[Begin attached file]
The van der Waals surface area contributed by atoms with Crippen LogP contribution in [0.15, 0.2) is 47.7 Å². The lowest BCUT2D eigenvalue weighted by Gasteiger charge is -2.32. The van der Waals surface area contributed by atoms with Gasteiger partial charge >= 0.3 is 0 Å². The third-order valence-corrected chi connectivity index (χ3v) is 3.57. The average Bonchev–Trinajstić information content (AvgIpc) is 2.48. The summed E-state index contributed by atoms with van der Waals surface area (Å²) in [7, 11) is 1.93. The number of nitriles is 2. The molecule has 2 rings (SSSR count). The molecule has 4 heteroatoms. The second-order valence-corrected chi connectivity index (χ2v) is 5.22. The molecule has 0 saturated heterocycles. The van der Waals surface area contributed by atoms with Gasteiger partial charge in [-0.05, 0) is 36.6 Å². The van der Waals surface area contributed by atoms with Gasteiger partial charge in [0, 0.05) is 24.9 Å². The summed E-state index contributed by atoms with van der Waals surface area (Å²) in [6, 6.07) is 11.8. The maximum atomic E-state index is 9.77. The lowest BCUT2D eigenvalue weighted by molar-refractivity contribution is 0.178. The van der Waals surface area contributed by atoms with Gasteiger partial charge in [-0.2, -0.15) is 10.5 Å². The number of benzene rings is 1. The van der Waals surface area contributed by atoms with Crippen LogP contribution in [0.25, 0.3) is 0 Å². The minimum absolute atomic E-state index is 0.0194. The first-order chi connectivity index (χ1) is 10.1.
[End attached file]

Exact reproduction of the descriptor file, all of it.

The van der Waals surface area contributed by atoms with Crippen LogP contribution in [0.15, 0.2) is 47.7 Å². The lowest BCUT2D eigenvalue weighted by Gasteiger charge is -2.32. The van der Waals surface area contributed by atoms with Gasteiger partial charge >= 0.3 is 0 Å². The third-order valence-corrected chi connectivity index (χ3v) is 3.57. The average Bonchev–Trinajstić information content (AvgIpc) is 2.48. The summed E-state index contributed by atoms with van der Waals surface area (Å²) in [7, 11) is 1.93. The number of nitriles is 2. The molecule has 2 rings (SSSR count). The molecule has 4 heteroatoms. The second-order valence-corrected chi connectivity index (χ2v) is 5.22. The molecule has 0 saturated heterocycles. The van der Waals surface area contributed by atoms with Gasteiger partial charge in [-0.05, 0) is 36.6 Å². The van der Waals surface area contributed by atoms with Gasteiger partial charge in [0, 0.05) is 24.9 Å². The summed E-state index contributed by atoms with van der Waals surface area (Å²) in [6, 6.07) is 11.8. The maximum atomic E-state index is 9.77. The lowest BCUT2D eigenvalue weighted by molar-refractivity contribution is 0.178. The van der Waals surface area contributed by atoms with Gasteiger partial charge in [-0.2, -0.15) is 10.5 Å². The number of benzene rings is 1. The van der Waals surface area contributed by atoms with Crippen LogP contribution in [0.25, 0.3) is 0 Å². The minimum absolute atomic E-state index is 0.0194. The first-order chi connectivity index (χ1) is 10.1.